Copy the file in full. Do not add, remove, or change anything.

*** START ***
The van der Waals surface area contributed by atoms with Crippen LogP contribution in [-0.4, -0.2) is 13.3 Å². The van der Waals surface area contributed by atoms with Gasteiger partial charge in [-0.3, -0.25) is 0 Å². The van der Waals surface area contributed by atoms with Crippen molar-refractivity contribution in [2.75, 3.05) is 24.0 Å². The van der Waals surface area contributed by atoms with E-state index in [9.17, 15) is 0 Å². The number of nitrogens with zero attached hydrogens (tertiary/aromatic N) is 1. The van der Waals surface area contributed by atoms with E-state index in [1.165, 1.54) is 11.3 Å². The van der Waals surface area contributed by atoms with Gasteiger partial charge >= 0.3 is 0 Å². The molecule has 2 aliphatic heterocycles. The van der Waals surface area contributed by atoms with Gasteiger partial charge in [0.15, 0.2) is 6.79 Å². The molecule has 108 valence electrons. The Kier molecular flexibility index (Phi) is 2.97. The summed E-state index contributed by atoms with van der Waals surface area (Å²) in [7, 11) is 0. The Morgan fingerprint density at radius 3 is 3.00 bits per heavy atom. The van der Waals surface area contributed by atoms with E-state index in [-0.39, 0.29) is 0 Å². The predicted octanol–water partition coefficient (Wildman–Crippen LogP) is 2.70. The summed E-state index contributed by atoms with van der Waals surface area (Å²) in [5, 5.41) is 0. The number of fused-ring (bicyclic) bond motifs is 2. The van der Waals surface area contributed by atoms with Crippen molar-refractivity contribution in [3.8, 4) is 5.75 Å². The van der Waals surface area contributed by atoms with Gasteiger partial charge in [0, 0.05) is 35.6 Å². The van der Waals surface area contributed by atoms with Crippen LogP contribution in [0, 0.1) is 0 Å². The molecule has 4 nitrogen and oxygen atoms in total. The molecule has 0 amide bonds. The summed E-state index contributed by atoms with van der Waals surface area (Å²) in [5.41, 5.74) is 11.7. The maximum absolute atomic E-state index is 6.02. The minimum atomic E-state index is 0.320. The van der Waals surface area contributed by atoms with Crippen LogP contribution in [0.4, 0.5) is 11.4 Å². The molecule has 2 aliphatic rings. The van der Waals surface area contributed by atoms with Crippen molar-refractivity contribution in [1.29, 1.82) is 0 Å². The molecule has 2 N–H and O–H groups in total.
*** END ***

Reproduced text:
The van der Waals surface area contributed by atoms with Crippen LogP contribution in [-0.4, -0.2) is 13.3 Å². The van der Waals surface area contributed by atoms with Gasteiger partial charge in [-0.3, -0.25) is 0 Å². The van der Waals surface area contributed by atoms with Crippen molar-refractivity contribution in [2.75, 3.05) is 24.0 Å². The van der Waals surface area contributed by atoms with E-state index in [9.17, 15) is 0 Å². The number of nitrogens with zero attached hydrogens (tertiary/aromatic N) is 1. The van der Waals surface area contributed by atoms with E-state index in [1.165, 1.54) is 11.3 Å². The van der Waals surface area contributed by atoms with Gasteiger partial charge >= 0.3 is 0 Å². The molecule has 2 aliphatic heterocycles. The van der Waals surface area contributed by atoms with Gasteiger partial charge in [0.15, 0.2) is 6.79 Å². The molecule has 108 valence electrons. The Kier molecular flexibility index (Phi) is 2.97. The summed E-state index contributed by atoms with van der Waals surface area (Å²) in [7, 11) is 0. The Morgan fingerprint density at radius 3 is 3.00 bits per heavy atom. The van der Waals surface area contributed by atoms with E-state index in [-0.39, 0.29) is 0 Å². The predicted octanol–water partition coefficient (Wildman–Crippen LogP) is 2.70. The summed E-state index contributed by atoms with van der Waals surface area (Å²) in [5, 5.41) is 0. The number of fused-ring (bicyclic) bond motifs is 2. The van der Waals surface area contributed by atoms with Crippen molar-refractivity contribution in [3.8, 4) is 5.75 Å². The van der Waals surface area contributed by atoms with Gasteiger partial charge in [0, 0.05) is 35.6 Å². The van der Waals surface area contributed by atoms with Crippen LogP contribution in [0, 0.1) is 0 Å². The molecule has 4 nitrogen and oxygen atoms in total. The molecule has 0 amide bonds. The summed E-state index contributed by atoms with van der Waals surface area (Å²) in [5.41, 5.74) is 11.7. The maximum absolute atomic E-state index is 6.02. The minimum atomic E-state index is 0.320. The van der Waals surface area contributed by atoms with Crippen LogP contribution in [0.4, 0.5) is 11.4 Å². The molecule has 2 aliphatic rings. The van der Waals surface area contributed by atoms with Crippen molar-refractivity contribution in [1.29, 1.82) is 0 Å². The molecule has 2 N–H and O–H groups in total.